The world is not even half way through the promises made at the recently-concluded nuclear summit at Washington and the very first slap has come from Myanmar.

An investigation by an anti-government Myanmar broadcaster has found evidence that shows the country's military regime has begun a programme to develop nuclear weapons.

Even though there is no fresh angle to the claims, but a nuclear Myanmar, formerly Burma, threatens to upset the geo-politics of South Asia, and has profound implications for India as well.

After getting independence in 1948, Myanmar has claimed that it has only acquired weapons for internal security and defense against external enemies. But reports of Myanmar's interest in developing a nuclear research capability started circulating after the nuclear tests carried out by India and Pakistan in May 1998.

The military junta introduced an Atomic Energy Law on June 8, 1998, within a fortnight of Pakistan's Chagai nuclear tests. The interest of the Myanmar military junta in acquiring civil nuclear expertise with Russian assistance came to be known in February, 2001.

Also, two Pakistani nuclear scientists (Suleiman Asad and Mohamed Ali Mukhtar) had moved over to Myanmar in 2001, when US intelligence agencies were investigating the involvement of Pak nuclear scientists with the Al Qaeda network.

The Union of Myanmar is the largest country by geographical area (678,500 sq kms) in mainland Southeast Asia. It is bordered by China on the northeast (with the Hengduan Shan mountains as the boundary), Laos on the east, Thailand on the southeast, Bangladesh on the west, India on the northwest and the Bay of Bengal to the southwest. Myanmar and India share a border of over 1,600 kilometers.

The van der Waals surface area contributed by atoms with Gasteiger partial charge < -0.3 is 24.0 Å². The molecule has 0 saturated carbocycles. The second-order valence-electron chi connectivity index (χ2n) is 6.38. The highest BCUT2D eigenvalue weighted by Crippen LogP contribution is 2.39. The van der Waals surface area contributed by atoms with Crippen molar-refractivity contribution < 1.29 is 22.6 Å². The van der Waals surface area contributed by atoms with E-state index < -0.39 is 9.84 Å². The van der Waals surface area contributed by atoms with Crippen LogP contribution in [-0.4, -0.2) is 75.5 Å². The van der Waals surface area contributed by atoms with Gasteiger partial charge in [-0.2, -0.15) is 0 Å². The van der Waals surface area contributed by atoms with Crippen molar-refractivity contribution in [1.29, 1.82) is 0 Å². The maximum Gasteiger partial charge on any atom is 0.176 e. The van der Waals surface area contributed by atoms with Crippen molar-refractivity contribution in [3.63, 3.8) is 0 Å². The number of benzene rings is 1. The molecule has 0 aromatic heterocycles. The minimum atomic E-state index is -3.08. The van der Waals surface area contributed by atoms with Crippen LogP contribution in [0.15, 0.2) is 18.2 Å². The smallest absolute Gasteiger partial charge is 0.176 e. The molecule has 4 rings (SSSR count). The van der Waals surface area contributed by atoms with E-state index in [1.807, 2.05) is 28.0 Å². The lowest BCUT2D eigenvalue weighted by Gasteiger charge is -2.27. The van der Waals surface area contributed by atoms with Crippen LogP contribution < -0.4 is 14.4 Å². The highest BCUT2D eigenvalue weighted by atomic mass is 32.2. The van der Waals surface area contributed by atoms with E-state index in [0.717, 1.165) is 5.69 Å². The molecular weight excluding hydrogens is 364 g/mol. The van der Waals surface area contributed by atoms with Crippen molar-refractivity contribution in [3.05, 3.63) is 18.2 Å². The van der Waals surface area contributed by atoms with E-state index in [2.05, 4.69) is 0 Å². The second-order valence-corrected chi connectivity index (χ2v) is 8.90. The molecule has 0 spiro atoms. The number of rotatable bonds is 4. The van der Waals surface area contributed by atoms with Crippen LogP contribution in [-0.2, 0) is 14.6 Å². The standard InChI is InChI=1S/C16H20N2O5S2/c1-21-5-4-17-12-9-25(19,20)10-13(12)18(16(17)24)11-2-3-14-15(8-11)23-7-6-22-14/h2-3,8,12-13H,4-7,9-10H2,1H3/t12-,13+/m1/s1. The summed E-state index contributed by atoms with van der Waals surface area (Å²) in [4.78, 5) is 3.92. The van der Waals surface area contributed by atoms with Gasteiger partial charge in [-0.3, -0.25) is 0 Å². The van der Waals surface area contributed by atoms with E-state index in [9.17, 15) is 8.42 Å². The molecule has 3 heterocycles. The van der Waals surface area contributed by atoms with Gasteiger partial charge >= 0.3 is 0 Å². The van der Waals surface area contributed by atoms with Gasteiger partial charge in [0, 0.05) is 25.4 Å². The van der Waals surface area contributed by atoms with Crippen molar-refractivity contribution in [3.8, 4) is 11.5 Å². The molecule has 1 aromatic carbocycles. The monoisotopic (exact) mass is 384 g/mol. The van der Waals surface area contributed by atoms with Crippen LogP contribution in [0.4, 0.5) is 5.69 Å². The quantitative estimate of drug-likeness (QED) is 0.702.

It more or less serves as a buffer between four nuclear power states in Asia: China, India, Pakistan and North Korea. The Junta has good ties with North Korea, China as well as Pakistan.

That puts New Delhi in a bind. In the early years of the military regime, India pushed hard for democracy. Myanmar thus gradually moved to embrace China, posing a strategic challenge to Indian policymakers.

India-Myanmar Relations

Burma is situated to the south of the states of Mizoram, Manipur, Nagaland and Arunachal Pradesh in Northeast India.

The New Delhi-Naypyidaw relations were mostly cordial in the early years after independence. Prime Ministers U Nu and Jawaharlal Nehru were both prominent figures in Non-Aligned Movement. India helped Myanmar survive its first difficult years as an independent state, especially when political and ethnic insurgent groups threatened to break the new country apart.

The bonhomie however took a backseat after the military junta's bloody repression of pro-democracy agitations in 1988, which led to an influx of Burmese refugees into India.

However, since 1993 the governments of the Indian Prime Ministers P.V. Narasimha Rao and Atal Bihari Vajpayee changed course and began cultivating ties with Myanmar, as part of a wider foreign policy approach aimed to increase India's participation and influence in Southeast Asia and to counteract the growing influence of China.

India has tried to develop friendly relationship with Burma but it cannot be compared to Chinese influence. Since 1988, China has been extending economic and military help to Myanmar. In the same year, China signed an agreement establishing trade across the border. Myanmar was isolated at that time due to domestic turmoil in the country and China opened up a trading outlet in the Indian Ocean.